The Blond Mummies Of
Tennessee And Kentucky -
A Smithsonian Find
Courtesy Patricia Mason

In his Report on the Mound Explorations of the Bureau of Ethnology for the Smithsonian's twelfth annual report (published in 1894), Cyrus Thomas relates the following discoveries:
Cave burials occur in this district [referring to the Tennessee District] in the following counties: In Grayson, Hart, Edmonson, Barren, Warren, and Fayette counties, Kentucky; Smith, White, Warren, Giles, Marion, and Fentress counties, Tennessee, and Bartow county, Georgia. These localities lie mostly in a belt extending in a north and south direction through the center of the district.
In most of these caves, both in Kentucky and Tennessee, the bodies appear to have been laid on the floor of the cave, sometimes in beds of ashes, sometimes on a pavement of flat stones. There are, however, some instances in which the bodies have been found incased in stone slabs, and afterwards imbedded in clay or ashes. In Smith and Warren counties, Tennessee, and in Warren and Fayette counties, Kentucky, the flesh of the bodies was preserved and the hair was yellow and of fine texture. In some cases the bodies were enveloped in several thicknesses of coarse cloth with an outer wrapping of deer skin. Some of the bodies were wrapped in a kind of cloth made of bark fiber, into which feathers were woven in such a manner as to form a smooth surface. In two cases the bodies, placed in a sitting or squatting posture, were incased in baskets. In one of the caves in Smith county the body of a female is said to have been found, having about the waist a silver girdle, with marks resembling letters.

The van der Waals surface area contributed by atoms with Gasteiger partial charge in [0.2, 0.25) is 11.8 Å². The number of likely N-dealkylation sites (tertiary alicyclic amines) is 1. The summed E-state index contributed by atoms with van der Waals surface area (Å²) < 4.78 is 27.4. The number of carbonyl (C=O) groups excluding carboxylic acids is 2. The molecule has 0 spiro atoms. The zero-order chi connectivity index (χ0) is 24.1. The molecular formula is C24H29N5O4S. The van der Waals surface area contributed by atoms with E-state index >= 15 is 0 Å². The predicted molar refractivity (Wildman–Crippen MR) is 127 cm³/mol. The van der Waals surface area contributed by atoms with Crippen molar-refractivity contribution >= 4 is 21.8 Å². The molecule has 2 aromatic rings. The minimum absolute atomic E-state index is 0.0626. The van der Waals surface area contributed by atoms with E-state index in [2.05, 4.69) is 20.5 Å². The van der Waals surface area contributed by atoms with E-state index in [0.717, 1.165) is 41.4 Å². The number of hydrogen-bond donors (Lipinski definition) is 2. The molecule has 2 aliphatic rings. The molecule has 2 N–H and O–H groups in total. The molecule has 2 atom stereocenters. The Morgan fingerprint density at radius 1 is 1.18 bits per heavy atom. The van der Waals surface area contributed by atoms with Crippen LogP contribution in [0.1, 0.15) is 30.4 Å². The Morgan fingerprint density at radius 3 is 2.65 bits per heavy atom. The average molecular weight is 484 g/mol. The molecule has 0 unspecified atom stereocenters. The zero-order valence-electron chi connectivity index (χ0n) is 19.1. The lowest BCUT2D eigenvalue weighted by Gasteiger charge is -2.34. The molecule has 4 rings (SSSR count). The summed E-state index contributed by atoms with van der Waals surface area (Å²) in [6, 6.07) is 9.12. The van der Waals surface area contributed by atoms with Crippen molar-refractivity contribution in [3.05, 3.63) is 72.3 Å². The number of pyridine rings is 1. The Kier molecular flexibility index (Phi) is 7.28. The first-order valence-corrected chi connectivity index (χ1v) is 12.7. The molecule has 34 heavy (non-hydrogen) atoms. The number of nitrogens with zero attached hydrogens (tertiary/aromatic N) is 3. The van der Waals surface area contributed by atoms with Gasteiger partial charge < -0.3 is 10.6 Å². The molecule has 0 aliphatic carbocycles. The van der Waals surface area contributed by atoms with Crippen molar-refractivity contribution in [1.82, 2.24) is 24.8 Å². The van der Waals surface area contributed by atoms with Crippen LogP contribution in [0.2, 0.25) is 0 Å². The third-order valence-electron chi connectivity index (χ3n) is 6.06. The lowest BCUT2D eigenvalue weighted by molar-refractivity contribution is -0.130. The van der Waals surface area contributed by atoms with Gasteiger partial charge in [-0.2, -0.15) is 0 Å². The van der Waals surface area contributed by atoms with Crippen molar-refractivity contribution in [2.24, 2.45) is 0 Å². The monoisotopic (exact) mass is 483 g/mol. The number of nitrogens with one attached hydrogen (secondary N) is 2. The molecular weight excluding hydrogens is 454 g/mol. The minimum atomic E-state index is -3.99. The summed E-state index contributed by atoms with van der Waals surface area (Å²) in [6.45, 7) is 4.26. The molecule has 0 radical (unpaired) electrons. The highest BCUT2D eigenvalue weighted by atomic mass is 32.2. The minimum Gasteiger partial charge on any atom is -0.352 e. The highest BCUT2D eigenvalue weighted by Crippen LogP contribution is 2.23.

This article first appeared in
The Wizard's World of Unusual Choices Newsletter
April 26, 2001

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